• All of the glaciers in Alaska's vast Brooks Range are retreating, as are 98 percent of those in southeastern Alaska. And 99 percent of glaciers in the Alps, 100 percent of those in Peru and 92 percent in the Andes of Chile are likewise retreating;
  • Sea levels are rising and the loss of ice coverage in the North Polar region continues to increase annually.
"Everyone will be affected by global warming," Thompson wrote. "But those with the fewest resources for adapting will suffer the most."
Add the above with probable failure of the UN Climate Summit in Mexico it is clear that time is not on our side. People are still talking about carbon reductions years in the future; there has been no major move to alternative energies; there is no concerted effort to deal with climate change impacts and, the issues concerning the economy has center staged climate into a minor concern. People just don't get it and that is a shame because millions of lives are threatened and we just keep sleeping while 'our beds are burning.'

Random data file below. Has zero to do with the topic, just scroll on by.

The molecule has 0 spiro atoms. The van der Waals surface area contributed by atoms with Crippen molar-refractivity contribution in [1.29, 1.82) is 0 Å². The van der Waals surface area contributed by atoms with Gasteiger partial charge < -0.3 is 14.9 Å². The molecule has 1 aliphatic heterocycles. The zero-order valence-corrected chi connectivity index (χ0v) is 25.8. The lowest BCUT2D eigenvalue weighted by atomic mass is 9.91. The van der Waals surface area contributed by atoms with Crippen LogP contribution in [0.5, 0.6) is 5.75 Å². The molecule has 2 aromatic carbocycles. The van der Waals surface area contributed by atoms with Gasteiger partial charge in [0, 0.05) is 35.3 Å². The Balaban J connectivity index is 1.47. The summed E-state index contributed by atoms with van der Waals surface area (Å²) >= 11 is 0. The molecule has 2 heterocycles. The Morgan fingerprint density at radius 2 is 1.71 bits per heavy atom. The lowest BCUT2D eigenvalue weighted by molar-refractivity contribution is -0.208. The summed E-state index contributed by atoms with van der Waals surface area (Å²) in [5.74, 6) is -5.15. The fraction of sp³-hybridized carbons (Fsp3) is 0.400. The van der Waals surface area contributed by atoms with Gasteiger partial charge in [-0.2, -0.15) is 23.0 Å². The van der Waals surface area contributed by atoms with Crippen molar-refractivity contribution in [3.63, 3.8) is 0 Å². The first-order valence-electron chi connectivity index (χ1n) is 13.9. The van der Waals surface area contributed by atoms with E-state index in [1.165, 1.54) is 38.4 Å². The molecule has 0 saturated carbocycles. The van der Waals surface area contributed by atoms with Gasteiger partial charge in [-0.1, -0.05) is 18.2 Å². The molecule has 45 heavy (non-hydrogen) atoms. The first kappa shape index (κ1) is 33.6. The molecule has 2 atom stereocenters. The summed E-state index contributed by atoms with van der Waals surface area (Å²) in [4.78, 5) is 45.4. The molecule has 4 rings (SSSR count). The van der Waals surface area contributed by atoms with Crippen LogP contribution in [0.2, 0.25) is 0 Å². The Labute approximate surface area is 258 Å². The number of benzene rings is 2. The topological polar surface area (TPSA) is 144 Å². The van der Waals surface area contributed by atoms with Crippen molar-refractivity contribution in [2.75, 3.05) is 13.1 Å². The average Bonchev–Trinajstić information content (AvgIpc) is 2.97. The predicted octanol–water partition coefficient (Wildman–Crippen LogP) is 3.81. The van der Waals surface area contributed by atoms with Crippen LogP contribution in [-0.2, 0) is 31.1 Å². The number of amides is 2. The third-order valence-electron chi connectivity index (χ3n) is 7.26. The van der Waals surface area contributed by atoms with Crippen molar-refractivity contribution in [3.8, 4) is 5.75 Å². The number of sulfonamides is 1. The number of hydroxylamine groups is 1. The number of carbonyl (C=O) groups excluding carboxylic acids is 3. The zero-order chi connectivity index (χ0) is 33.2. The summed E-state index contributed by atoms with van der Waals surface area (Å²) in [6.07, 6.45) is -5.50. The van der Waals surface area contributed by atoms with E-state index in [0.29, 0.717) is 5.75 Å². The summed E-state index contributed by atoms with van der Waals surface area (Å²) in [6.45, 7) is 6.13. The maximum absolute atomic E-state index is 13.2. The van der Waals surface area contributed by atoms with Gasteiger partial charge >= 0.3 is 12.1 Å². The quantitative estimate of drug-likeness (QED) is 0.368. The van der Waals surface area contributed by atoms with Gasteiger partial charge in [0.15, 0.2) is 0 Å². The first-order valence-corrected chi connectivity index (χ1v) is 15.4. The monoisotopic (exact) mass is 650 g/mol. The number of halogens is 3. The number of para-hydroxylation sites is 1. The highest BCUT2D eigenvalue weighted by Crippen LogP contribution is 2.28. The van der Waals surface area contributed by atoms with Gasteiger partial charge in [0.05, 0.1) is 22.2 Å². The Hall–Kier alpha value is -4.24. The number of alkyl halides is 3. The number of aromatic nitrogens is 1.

Thursday, December 2, 2010

Disasters Create Losses Of $222 Billion

From the devastating Haiti earthquake to the ongoing aftermath of the BP oil spill, man-made and natural disasters lead to a loss of $222 billion in 2010, more than three times last year's figure, the AFP is reporting.

Read more at this link:

A list of the major disasters follows. Does 2012 ring a bell???

Venezuela: Floods and Landslides - Nov 2010
Philippines: Mt. Bulusan Volcano - Nov 2010
Philippines: Floods and Landslides - Nov 2010
Serbia: Earthquake - Nov 2010
Hurricane Tomas - Oct 2010
Indonesia: Mt. Merapi Volcano - Oct 2010
Indonesia: Sumatra Earthquakes and Tsunami - Oct 2010
Russian Federation: Floods - Oct 2010
Hurricane Richard - Oct 2010
Haiti: Cholera Outbreak - Oct 2010
Myanmar: Tropical Cyclone Giri - Oct 2010
Typhoon Megi - Oct 2010
Saint Lucia: Flash Floods - Oct 2010
Hungary: Toxic Spill - Oct 2010
Sri Lanka: Floods - Oct 2010
Viet Nam: Floods - Oct 2010
Tropical Storm Nicole - Sep 2010
Colombia: Floods and Landslides - Sep 2010
Haiti: Storm - Sep 2010
Tropical Storm Matthew - Sep 2010
Mexico: Hurricane Karl - Sep 2010
Mauritania: Floods - Aug 2010
Kenya: Floods - Aug 2010
Hurricane Earl - Aug 2010
Indonesia: Sinabung Volcano - Aug 2010
Typhoon Mindulle - Aug 2010
Chad: Cholera Outbreak - Aug 2010
Bolivia: Wild Fires - Aug 2010
DPR Korea: Floods - Aug 2010
Thailand: Floods - Aug 2010
DR Congo: Floods - Jul 2010
Russian Federation: Wild Fires - Jul 2010
Central America: Floods and Landslides - Jul 2010
Mexico: Floods and Landslides - Jul 2010